Installations are Reanimating Cultural Heritage in Sierra Leone at University College London

By Culture24 Reporter | 17 January 2012
A photo of two young African women in a forest
© Paul Basu, UCL
Exhibition: Reanimating Cultural Heritage in Sierra Leone, North Cloisters and North Lodge, University College London, until February 17 2012

If Sierra Leone's creative past is little-known, its exposure at UCL should prove an entertaining introduction.

An audio-visualisation at the main entrance on Gower Street is screening short documentaries featuring music, dance and masquerade traditions such as weaving and basket-making.

The culmination of a three-year research project between African and English observers, it aims to show how culture can invigorate developing societies in the aftermath of conflict.

"We've been working with partners in Sierra Leone to create short video documentaries about all kinds of things relating to the country's cultural heritage," says Dr Paul Basu, of the College's Institute of Archaeology.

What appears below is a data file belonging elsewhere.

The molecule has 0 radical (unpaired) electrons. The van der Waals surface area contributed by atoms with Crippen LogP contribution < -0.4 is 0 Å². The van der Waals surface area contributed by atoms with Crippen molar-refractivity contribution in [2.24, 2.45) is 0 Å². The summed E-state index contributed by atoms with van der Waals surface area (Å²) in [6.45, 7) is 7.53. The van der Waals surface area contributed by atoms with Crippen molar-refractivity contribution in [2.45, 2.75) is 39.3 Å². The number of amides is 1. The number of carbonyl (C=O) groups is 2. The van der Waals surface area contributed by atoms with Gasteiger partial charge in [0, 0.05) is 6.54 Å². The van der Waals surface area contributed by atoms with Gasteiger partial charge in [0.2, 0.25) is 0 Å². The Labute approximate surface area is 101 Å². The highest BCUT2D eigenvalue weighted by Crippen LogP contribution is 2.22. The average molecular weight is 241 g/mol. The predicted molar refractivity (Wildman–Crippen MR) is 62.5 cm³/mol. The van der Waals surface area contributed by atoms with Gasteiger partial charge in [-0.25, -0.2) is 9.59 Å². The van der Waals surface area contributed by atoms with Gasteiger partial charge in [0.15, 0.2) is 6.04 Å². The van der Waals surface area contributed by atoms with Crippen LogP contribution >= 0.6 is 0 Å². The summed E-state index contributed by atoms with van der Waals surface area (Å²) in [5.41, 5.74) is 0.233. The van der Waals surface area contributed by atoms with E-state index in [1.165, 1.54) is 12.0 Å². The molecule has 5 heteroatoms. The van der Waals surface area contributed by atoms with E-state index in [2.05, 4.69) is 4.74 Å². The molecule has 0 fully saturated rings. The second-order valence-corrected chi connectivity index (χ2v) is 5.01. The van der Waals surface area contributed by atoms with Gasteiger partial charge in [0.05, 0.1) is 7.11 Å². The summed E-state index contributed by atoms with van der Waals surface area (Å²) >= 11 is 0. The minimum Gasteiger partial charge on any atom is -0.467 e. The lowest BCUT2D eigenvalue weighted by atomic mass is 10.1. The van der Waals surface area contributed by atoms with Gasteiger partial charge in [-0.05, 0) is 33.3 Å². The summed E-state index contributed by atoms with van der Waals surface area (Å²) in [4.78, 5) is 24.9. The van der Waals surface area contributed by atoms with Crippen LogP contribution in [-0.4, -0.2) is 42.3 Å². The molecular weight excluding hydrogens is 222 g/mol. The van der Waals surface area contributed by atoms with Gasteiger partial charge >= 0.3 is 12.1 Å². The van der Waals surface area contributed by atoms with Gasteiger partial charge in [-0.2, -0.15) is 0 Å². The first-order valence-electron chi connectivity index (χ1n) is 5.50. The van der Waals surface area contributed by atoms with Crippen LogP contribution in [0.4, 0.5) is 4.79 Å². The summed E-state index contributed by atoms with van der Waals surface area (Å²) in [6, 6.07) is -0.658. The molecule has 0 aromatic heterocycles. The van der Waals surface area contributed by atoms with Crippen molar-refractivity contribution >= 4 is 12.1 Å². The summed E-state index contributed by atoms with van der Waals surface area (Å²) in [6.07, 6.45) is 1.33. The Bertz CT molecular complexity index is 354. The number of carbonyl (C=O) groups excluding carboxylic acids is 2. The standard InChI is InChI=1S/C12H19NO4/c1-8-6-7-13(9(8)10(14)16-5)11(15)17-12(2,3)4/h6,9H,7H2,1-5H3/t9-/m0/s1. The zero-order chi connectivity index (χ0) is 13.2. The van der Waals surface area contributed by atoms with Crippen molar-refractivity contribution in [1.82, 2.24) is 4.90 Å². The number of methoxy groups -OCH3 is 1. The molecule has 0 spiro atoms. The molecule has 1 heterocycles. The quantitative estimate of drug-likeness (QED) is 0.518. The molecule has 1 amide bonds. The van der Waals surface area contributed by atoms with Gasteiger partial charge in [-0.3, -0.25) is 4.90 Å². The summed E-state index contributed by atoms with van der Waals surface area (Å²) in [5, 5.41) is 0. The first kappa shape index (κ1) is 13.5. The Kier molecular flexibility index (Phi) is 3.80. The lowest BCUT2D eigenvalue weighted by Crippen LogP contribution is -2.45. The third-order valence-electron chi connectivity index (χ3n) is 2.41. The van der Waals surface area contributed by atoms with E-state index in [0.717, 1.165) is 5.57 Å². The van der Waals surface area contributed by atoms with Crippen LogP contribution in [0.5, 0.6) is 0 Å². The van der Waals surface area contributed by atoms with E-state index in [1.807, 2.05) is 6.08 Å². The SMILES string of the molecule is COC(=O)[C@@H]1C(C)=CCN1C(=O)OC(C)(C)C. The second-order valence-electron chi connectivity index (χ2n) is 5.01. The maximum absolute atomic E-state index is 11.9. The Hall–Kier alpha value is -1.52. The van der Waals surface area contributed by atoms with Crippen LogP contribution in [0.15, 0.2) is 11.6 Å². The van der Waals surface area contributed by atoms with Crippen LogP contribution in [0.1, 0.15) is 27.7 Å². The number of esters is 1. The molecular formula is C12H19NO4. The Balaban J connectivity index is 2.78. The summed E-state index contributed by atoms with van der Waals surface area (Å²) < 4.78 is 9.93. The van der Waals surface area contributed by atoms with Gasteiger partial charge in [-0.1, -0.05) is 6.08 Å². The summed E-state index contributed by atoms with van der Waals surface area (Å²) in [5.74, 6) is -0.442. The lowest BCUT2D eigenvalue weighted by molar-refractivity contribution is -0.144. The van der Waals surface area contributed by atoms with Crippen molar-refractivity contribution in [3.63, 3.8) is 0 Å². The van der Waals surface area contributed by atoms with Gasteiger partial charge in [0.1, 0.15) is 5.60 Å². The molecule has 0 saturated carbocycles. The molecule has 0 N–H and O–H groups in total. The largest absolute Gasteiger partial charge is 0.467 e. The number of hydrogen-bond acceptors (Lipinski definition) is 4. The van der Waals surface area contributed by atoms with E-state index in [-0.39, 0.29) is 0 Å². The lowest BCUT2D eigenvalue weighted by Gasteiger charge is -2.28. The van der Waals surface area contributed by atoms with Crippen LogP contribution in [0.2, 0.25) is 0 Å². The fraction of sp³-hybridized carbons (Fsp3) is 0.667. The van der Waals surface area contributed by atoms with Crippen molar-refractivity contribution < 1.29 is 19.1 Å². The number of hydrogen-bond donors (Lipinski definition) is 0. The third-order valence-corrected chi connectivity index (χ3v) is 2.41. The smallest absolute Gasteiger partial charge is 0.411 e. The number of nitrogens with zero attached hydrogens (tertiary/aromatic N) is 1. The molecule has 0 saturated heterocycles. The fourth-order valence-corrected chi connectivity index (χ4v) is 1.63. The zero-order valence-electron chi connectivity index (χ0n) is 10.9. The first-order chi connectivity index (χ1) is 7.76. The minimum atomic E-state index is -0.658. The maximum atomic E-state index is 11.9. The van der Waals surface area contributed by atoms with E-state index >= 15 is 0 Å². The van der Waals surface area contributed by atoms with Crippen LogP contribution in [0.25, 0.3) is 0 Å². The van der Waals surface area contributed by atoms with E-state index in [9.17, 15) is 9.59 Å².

"When you see a Sierra Leonean object like a mask in a museum collection it's static, it's a dead object. But those masks were part of a living, colourful, musical dance tradition.

"Many of those videos literally reanimate some of those museum collections – reconnecting an object with the video then brings that object back to life, to some degree."

Anthropology, museum research, informatics and a wide range of other disciplines informed the collaboration, leading to an online collection merging museums in both countries.

And at the sister venue in the North Cloisters, large format photos capture iconic photos from the British Museum and the Sierra Leone National Museum, including traditional masks, nomoli sculptures and garments thought to hold magical powers when they were worn by the Kamajor militia during civil war.

"There's a bigger aim as well," adds Basu. "What role can cultural heritage have in re-animating society more broadly?

"By bringing the collections and that heritage back to life in an engaging way, our bigger hope is that it will contribute to a broader societal re-animation."

Watch a video about the project: